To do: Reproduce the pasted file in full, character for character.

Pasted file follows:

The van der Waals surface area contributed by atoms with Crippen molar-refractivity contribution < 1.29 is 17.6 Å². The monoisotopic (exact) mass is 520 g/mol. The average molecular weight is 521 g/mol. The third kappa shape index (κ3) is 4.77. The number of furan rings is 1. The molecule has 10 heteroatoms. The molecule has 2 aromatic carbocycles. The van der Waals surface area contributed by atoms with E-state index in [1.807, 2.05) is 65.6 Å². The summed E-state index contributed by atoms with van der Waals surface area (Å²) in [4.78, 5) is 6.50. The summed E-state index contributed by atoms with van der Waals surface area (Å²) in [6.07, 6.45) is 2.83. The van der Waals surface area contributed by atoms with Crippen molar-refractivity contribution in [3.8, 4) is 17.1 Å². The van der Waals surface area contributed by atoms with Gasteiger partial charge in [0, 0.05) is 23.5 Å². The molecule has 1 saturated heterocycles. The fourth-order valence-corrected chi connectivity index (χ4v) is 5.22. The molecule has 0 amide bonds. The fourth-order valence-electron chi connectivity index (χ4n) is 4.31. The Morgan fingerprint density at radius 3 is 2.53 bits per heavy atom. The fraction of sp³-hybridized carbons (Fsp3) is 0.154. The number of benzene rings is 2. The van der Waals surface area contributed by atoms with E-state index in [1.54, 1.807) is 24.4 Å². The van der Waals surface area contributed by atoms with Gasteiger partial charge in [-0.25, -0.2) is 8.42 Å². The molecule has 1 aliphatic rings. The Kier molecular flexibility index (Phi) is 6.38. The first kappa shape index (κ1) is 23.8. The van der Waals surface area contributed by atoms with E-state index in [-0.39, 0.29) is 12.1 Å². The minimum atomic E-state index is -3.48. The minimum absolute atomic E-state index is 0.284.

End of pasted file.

The van der Waals surface area contributed by atoms with Crippen molar-refractivity contribution < 1.29 is 17.6 Å². The monoisotopic (exact) mass is 520 g/mol. The average molecular weight is 521 g/mol. The third kappa shape index (κ3) is 4.77. The number of furan rings is 1. The molecule has 10 heteroatoms. The molecule has 2 aromatic carbocycles. The van der Waals surface area contributed by atoms with E-state index in [1.807, 2.05) is 65.6 Å². The summed E-state index contributed by atoms with van der Waals surface area (Å²) in [4.78, 5) is 6.50. The summed E-state index contributed by atoms with van der Waals surface area (Å²) in [6.07, 6.45) is 2.83. The van der Waals surface area contributed by atoms with Crippen molar-refractivity contribution in [3.8, 4) is 17.1 Å². The van der Waals surface area contributed by atoms with Gasteiger partial charge in [0, 0.05) is 23.5 Å². The molecule has 1 saturated heterocycles. The fourth-order valence-corrected chi connectivity index (χ4v) is 5.22. The molecule has 0 amide bonds. The fourth-order valence-electron chi connectivity index (χ4n) is 4.31. The Morgan fingerprint density at radius 3 is 2.53 bits per heavy atom. The fraction of sp³-hybridized carbons (Fsp3) is 0.154. The number of benzene rings is 2. The van der Waals surface area contributed by atoms with E-state index in [1.54, 1.807) is 24.4 Å². The van der Waals surface area contributed by atoms with Gasteiger partial charge in [-0.25, -0.2) is 8.42 Å². The molecule has 1 aliphatic rings. The Kier molecular flexibility index (Phi) is 6.38. The first kappa shape index (κ1) is 23.8. The van der Waals surface area contributed by atoms with E-state index in [-0.39, 0.29) is 12.1 Å². The minimum atomic E-state index is -3.48. The minimum absolute atomic E-state index is 0.284.